How Art Therapy Will Help With Trauma

What does painting have to do with mental health? Lots, actually.

Art therapy is a popular intervention for those with depression, anxiety, schizophrenia, low self-esteem, trauma and more.

PTSD and other childhood attachment issues like neglect are particularly amenable to art therapy. Many studies analyzing children with PTSD find that the participants in the treatment group often see a reduction in their acute symptoms (Chapman 2011).

Why Art Helps With Trauma

Why does art work so well with trauma? Research has found that traumatic memories are stored in the right hemisphere of the brain. Speech is located in the left. Because art is a right-brain activity, it is often easier for those suffering from PTSD to draw about their trauma rather than talk about it.

Melissa Walker, a well-known art therapist, says that the process of art “bypasses th[is] speech-language issue with the brain.” Through art, children can process their traumas in a “non-threatening,” safe space. “They can then apply words to their physical creations, reintegrating the left and the right hemispheres of the brain.”

Adolescents and Art

Art therapy is also an ideal way to reach treatment-resistant teens. Oftentimes, teens are reluctant to engage in talk therapy or decide not to participate at all. It is often both physically and emotionally difficult to delve deep into the recesses of one’s emotions, and then discuss them with another person. Art therapy is a good way to get the ball rolling.

Los Angeles art therapist Shirley Riley says art is amenable to such teens because “adolescents are [anyway] attracted to making symbols and graphic depictions” more than verbal question-and-answer sessions. Art therapy can involve drawing a picture, making a collage, creating a mask with different materials, or forming a piece of clay. After the adolescent produces the art, something happens…

“When the negative behavior is illustrated, it is then external to the individual…the behavior thus becomes the problem, not the individual.” Now that the art has externalized the problem, it’s easier for the teen to talk to the therapist about their struggles. The creation has allowed clients “to distance themselves from their own dilemma.”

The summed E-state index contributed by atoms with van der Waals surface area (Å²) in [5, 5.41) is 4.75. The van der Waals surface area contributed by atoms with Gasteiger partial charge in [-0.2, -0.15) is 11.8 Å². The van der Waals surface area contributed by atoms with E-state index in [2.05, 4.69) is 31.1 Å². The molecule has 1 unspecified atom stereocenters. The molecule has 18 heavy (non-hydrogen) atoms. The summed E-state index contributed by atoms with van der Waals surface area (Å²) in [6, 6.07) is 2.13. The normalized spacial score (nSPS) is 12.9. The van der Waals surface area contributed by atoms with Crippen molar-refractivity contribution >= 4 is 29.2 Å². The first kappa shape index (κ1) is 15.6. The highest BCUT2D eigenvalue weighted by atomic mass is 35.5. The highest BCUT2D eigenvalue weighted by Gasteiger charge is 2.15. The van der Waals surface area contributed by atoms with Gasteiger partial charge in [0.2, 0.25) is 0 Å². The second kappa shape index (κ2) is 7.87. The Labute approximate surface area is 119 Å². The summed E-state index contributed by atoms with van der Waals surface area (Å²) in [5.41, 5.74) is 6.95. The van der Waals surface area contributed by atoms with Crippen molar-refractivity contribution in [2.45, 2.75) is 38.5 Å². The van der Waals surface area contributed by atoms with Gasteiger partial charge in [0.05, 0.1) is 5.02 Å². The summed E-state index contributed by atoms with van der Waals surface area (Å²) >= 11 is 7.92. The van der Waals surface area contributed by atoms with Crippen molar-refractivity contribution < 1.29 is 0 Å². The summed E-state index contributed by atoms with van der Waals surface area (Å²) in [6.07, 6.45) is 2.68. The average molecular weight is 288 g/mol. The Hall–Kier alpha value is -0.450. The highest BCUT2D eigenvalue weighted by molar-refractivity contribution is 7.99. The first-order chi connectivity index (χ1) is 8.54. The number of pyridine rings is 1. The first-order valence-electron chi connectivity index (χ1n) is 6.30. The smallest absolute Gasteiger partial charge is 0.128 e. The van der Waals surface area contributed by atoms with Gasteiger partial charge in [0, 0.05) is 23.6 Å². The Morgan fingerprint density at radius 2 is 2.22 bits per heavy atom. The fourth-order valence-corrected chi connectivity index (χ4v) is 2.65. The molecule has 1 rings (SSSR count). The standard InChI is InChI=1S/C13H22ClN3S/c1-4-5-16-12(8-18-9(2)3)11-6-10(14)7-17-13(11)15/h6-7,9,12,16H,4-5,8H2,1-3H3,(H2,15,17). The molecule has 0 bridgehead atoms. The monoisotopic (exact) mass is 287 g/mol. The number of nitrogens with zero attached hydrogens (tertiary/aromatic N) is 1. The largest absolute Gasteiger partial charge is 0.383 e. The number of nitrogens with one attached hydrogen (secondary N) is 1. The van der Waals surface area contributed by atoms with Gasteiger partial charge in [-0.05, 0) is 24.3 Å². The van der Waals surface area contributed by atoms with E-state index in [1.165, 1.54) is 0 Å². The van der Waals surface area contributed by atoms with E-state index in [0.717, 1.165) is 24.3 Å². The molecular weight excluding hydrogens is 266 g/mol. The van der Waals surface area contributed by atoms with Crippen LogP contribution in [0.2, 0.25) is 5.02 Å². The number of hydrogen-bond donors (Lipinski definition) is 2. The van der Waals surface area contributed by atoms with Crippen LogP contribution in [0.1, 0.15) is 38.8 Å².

When the Trauma is Abuse

Art therapy can often reveal a pattern of abuse, such as sexual abuse in childhood. When it comes to sexual abuse, many adolescents find it hard to talk. Sometimes this is because the experience was so traumatic, and they were so young, and/or because the perpetrator (or someone else) ingrained in them “not to tell.”

“…But no one told him or her not to draw,” writes Riley. So teens can let the therapist know what has went on – even subconsciously – through visual creations that belie the “forbidden subject.”

Riley, an art therapist in the San Fernando Valley, shares that “mild-mannered” teens can often produce dramatic, angry art. The anger only comes out during their sessions together. For example, one boy who was abused once drew a detailed picture of him holding the gun at a mall shooting.

“Their repressed emotions were too powerful to be expressed in words; the images provided boundaries and structure within which they could vent their anger. Often, teens have no words available to express their deep feelings. In many cases, the image comes first and the understanding of the visualization comes later.”

Art Therapy: Evidence-based?

It’s important to mention, however, that art therapy is usually supplemental to traditional talk therapy (like DBT, CBT, or other modalities.) In fact, not every study finds art therapy an effective intervention for mental diagnoses. Or, even if it’s effective, the effects are not significant enough to be used as a standalone therapy.

The very first randomized, controlled study on group art therapy is the well-known MATISSE trial in 2012. Despite the large sample size, researchers did not find that art therapy provided significant effects for the 400+ patients with schizophrenia. However, just a few years later, another RCT on art therapy found that art therapy did reduce patients’ psychotic episodes. It also improved their emotional awareness. (Montag, 2014).

These conflicting studies simply confirm that art therapy would be best used as a supplemental therapy. In fact, in most adolescent mental health treatment centers (both residential and partial hospitalization/intensive outpatient programs), this is the case. Staff usually incorporate art therapy into the weekly schedule as an experiential therapy. Not only do teens find it easy to express themselves through the creative medium of art, they often find art therapy enjoyable and pleasurable—an important factor in enhancing wellbeing.

References:
Green BL, Wehling C, Talsky GJ
Uttley 2015
Green et al
Richardson 2007
Chapman, 2011
Schiffer, Teicher, & Papanicolaou, 1995
Riley, 2001
Crawford, 2012